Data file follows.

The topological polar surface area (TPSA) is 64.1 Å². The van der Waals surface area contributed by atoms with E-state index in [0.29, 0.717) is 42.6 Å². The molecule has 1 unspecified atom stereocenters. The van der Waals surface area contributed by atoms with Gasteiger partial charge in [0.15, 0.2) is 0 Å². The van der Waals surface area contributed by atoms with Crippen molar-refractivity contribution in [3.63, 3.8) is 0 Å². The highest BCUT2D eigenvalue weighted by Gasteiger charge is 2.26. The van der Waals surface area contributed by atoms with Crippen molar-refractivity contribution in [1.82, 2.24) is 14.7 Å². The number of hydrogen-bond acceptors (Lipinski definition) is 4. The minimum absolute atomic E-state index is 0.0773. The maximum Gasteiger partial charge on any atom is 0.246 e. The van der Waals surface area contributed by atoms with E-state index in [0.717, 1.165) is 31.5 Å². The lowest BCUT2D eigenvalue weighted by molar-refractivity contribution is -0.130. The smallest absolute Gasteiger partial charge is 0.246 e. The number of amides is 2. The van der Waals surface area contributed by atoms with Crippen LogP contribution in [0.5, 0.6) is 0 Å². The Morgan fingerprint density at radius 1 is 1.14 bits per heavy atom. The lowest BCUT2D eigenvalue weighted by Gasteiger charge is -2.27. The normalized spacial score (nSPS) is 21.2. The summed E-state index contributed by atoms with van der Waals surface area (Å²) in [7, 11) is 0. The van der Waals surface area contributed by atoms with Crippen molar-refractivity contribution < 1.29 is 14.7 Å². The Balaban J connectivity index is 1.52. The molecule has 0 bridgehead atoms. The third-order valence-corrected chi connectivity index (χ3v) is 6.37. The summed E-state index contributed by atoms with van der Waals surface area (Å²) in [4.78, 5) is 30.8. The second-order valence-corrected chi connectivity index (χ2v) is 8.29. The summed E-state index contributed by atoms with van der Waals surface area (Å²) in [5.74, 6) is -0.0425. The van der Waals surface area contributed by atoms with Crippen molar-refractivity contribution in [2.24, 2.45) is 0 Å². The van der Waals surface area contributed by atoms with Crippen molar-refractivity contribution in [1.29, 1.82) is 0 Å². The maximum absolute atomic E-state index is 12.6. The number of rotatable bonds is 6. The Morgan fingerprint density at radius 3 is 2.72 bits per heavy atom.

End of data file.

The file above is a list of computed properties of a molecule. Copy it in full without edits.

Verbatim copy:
The topological polar surface area (TPSA) is 64.1 Å². The van der Waals surface area contributed by atoms with E-state index in [0.29, 0.717) is 42.6 Å². The molecule has 1 unspecified atom stereocenters. The van der Waals surface area contributed by atoms with Gasteiger partial charge in [0.15, 0.2) is 0 Å². The van der Waals surface area contributed by atoms with Crippen molar-refractivity contribution in [3.63, 3.8) is 0 Å². The highest BCUT2D eigenvalue weighted by Gasteiger charge is 2.26. The van der Waals surface area contributed by atoms with Crippen molar-refractivity contribution in [1.82, 2.24) is 14.7 Å². The number of hydrogen-bond acceptors (Lipinski definition) is 4. The minimum absolute atomic E-state index is 0.0773. The maximum Gasteiger partial charge on any atom is 0.246 e. The van der Waals surface area contributed by atoms with E-state index in [0.717, 1.165) is 31.5 Å². The lowest BCUT2D eigenvalue weighted by molar-refractivity contribution is -0.130. The smallest absolute Gasteiger partial charge is 0.246 e. The number of amides is 2. The van der Waals surface area contributed by atoms with Crippen LogP contribution in [0.5, 0.6) is 0 Å². The Morgan fingerprint density at radius 1 is 1.14 bits per heavy atom. The lowest BCUT2D eigenvalue weighted by Gasteiger charge is -2.27. The normalized spacial score (nSPS) is 21.2. The summed E-state index contributed by atoms with van der Waals surface area (Å²) in [7, 11) is 0. The van der Waals surface area contributed by atoms with Crippen molar-refractivity contribution < 1.29 is 14.7 Å². The Balaban J connectivity index is 1.52. The molecule has 0 bridgehead atoms. The third-order valence-corrected chi connectivity index (χ3v) is 6.37. The summed E-state index contributed by atoms with van der Waals surface area (Å²) in [4.78, 5) is 30.8. The second-order valence-corrected chi connectivity index (χ2v) is 8.29. The summed E-state index contributed by atoms with van der Waals surface area (Å²) in [5.74, 6) is -0.0425. The van der Waals surface area contributed by atoms with Crippen molar-refractivity contribution in [2.24, 2.45) is 0 Å². The van der Waals surface area contributed by atoms with Crippen molar-refractivity contribution in [1.29, 1.82) is 0 Å². The maximum absolute atomic E-state index is 12.6. The number of rotatable bonds is 6. The Morgan fingerprint density at radius 3 is 2.72 bits per heavy atom.